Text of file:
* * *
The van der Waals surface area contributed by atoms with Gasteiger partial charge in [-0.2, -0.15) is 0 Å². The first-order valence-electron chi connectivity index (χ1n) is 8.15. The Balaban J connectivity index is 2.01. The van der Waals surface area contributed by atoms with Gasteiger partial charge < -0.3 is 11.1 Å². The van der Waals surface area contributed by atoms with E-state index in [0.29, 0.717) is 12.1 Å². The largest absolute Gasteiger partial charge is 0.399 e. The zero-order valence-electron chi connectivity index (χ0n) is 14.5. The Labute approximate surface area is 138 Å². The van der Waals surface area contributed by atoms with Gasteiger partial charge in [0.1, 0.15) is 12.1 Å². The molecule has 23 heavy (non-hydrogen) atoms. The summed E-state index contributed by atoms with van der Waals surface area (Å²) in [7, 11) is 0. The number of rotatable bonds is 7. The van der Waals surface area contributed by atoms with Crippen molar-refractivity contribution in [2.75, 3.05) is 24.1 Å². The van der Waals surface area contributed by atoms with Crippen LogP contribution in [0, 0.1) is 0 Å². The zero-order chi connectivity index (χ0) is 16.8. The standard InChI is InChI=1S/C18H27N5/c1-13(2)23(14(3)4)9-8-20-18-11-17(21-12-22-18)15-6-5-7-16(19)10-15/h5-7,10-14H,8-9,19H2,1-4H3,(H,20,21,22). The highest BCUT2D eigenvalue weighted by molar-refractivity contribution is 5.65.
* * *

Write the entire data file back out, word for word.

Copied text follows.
The van der Waals surface area contributed by atoms with Gasteiger partial charge in [-0.2, -0.15) is 0 Å². The first-order valence-electron chi connectivity index (χ1n) is 8.15. The Balaban J connectivity index is 2.01. The van der Waals surface area contributed by atoms with Gasteiger partial charge < -0.3 is 11.1 Å². The van der Waals surface area contributed by atoms with E-state index in [0.29, 0.717) is 12.1 Å². The largest absolute Gasteiger partial charge is 0.399 e. The zero-order valence-electron chi connectivity index (χ0n) is 14.5. The Labute approximate surface area is 138 Å². The van der Waals surface area contributed by atoms with Gasteiger partial charge in [0.1, 0.15) is 12.1 Å². The molecule has 23 heavy (non-hydrogen) atoms. The summed E-state index contributed by atoms with van der Waals surface area (Å²) in [7, 11) is 0. The number of rotatable bonds is 7. The van der Waals surface area contributed by atoms with Crippen molar-refractivity contribution in [2.75, 3.05) is 24.1 Å². The van der Waals surface area contributed by atoms with Crippen LogP contribution in [0, 0.1) is 0 Å². The zero-order chi connectivity index (χ0) is 16.8. The standard InChI is InChI=1S/C18H27N5/c1-13(2)23(14(3)4)9-8-20-18-11-17(21-12-22-18)15-6-5-7-16(19)10-15/h5-7,10-14H,8-9,19H2,1-4H3,(H,20,21,22). The highest BCUT2D eigenvalue weighted by molar-refractivity contribution is 5.65.